Your best option may be to just have the bonding completely removed. Again, this won't be something that the NHS can do for you though.

I mean this in the nicest possible way but if you came to me for cosmetic treatment and told me all about your OCD and anxiety, the last thing I'd think was in your best interests would be cosmetic dentistry. I don't feel it's ethical in your situation.

bluejeanswhiteshirt Tue 23-Jun-15 09:29:27

No I don't think anyone else would notice the imperfections but I do

They feel too big in my mouth and when my mouth is resting they stick out and push onto my bottom lip. He must have added quite a lot of filling onto them.

bluejeanswhiteshirt Tue 23-Jun-15 09:32:43

I completely agree that it would be unethical, I was in a very bad place when I saw that dentist and it was clear that he was only thinking about the money.

Would I lose any of my natural teeth if I had it removed?

lljkk Tue 23-Jun-15 09:37:15

Go ask NHS desk about the overlong teeth & explain the problems about pushing into your lips. NHS does correct misplaced bites. No harm in getting an opinion. Maybe write down & bring along all the questions you wrote here.

My teeth aren't great, they look a bit bad. BUT My dad had/has very wonky teeth. Taught me to be grateful to have merely imperfect teeth.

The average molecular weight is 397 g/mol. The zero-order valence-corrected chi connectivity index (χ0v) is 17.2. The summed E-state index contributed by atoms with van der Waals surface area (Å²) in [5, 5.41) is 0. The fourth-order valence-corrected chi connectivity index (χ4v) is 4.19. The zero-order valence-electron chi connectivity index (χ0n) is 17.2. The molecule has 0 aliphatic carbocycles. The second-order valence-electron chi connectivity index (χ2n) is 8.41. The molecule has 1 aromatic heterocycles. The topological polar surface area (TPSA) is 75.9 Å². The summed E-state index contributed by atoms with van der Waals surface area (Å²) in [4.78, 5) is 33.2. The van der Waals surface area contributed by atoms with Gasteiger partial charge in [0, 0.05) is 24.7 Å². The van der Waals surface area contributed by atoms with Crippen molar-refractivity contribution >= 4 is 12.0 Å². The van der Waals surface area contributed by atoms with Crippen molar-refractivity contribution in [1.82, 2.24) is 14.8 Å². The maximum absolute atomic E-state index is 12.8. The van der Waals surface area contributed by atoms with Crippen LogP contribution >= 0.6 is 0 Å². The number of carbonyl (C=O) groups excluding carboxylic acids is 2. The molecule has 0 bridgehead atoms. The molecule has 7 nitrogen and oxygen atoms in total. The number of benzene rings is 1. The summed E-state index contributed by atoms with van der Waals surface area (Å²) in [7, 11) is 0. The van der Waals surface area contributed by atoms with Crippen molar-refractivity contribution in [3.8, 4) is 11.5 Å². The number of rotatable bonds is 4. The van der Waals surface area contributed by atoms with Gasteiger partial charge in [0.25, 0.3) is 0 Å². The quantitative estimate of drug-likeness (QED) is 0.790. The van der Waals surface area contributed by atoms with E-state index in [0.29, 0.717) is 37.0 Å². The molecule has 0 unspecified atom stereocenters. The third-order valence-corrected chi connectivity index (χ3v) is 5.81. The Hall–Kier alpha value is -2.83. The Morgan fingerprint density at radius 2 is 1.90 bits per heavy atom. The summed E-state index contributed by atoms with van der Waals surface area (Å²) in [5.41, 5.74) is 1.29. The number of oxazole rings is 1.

NoArmaniNoPunani Tue 23-Jun-15 09:59:45

PM me a pic if you want, I'll see if I can offer any advice

bluejeanswhiteshirt Tue 23-Jun-15 10:54:49

Thanks I'll take a pic when I get home, out at the min.

bluejeanswhiteshirt Wed 24-Jun-15 13:04:03

Ok it turns out that you can't even see it on a photo so there's not much point showing you - maybe it's all in my mind.

With regards to the tiny (grain of salt) chip on my lateral incisor, would the dentist just file and polish it off or just leave it? It feels rough on my tongue.

Trumpity Wed 24-Jun-15 13:11:09

Most patients won't tell a dentist about their anxiety / Ocd I'm not sure how he was meant to know. You wanted something doing, he did it (he should've taken your concerns on board though.)

They'll likely file it enough to smooth it, if it's that small.